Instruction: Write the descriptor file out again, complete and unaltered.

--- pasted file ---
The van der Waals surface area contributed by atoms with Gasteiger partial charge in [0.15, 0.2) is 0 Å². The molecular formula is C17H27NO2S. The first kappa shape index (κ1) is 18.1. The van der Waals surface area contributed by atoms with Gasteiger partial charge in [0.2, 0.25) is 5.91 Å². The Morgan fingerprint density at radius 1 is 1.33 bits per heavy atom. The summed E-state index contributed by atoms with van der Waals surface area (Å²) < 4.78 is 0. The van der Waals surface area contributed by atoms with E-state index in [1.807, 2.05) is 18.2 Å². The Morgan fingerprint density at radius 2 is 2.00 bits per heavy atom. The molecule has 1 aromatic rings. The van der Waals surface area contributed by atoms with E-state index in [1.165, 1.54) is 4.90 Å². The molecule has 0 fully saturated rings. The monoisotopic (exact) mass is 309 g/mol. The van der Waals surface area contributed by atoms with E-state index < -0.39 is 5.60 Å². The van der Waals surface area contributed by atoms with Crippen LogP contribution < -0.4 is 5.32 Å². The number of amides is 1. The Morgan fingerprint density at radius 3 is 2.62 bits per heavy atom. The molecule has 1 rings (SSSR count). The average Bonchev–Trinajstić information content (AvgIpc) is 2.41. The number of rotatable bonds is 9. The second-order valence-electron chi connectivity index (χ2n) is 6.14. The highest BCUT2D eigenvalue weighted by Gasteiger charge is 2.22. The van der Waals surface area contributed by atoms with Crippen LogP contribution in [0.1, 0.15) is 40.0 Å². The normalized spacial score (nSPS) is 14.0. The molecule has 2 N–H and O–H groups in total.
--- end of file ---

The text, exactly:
The van der Waals surface area contributed by atoms with Gasteiger partial charge in [0.15, 0.2) is 0 Å². The molecular formula is C17H27NO2S. The first kappa shape index (κ1) is 18.1. The van der Waals surface area contributed by atoms with Gasteiger partial charge in [0.2, 0.25) is 5.91 Å². The Morgan fingerprint density at radius 1 is 1.33 bits per heavy atom. The summed E-state index contributed by atoms with van der Waals surface area (Å²) < 4.78 is 0. The van der Waals surface area contributed by atoms with E-state index in [1.807, 2.05) is 18.2 Å². The Morgan fingerprint density at radius 2 is 2.00 bits per heavy atom. The molecule has 1 aromatic rings. The van der Waals surface area contributed by atoms with E-state index in [1.165, 1.54) is 4.90 Å². The molecule has 0 fully saturated rings. The monoisotopic (exact) mass is 309 g/mol. The van der Waals surface area contributed by atoms with E-state index < -0.39 is 5.60 Å². The van der Waals surface area contributed by atoms with Crippen LogP contribution < -0.4 is 5.32 Å². The number of amides is 1. The Morgan fingerprint density at radius 3 is 2.62 bits per heavy atom. The molecule has 1 rings (SSSR count). The average Bonchev–Trinajstić information content (AvgIpc) is 2.41. The number of rotatable bonds is 9. The second-order valence-electron chi connectivity index (χ2n) is 6.14. The highest BCUT2D eigenvalue weighted by Gasteiger charge is 2.22. The van der Waals surface area contributed by atoms with Crippen LogP contribution in [0.1, 0.15) is 40.0 Å². The normalized spacial score (nSPS) is 14.0. The molecule has 2 N–H and O–H groups in total.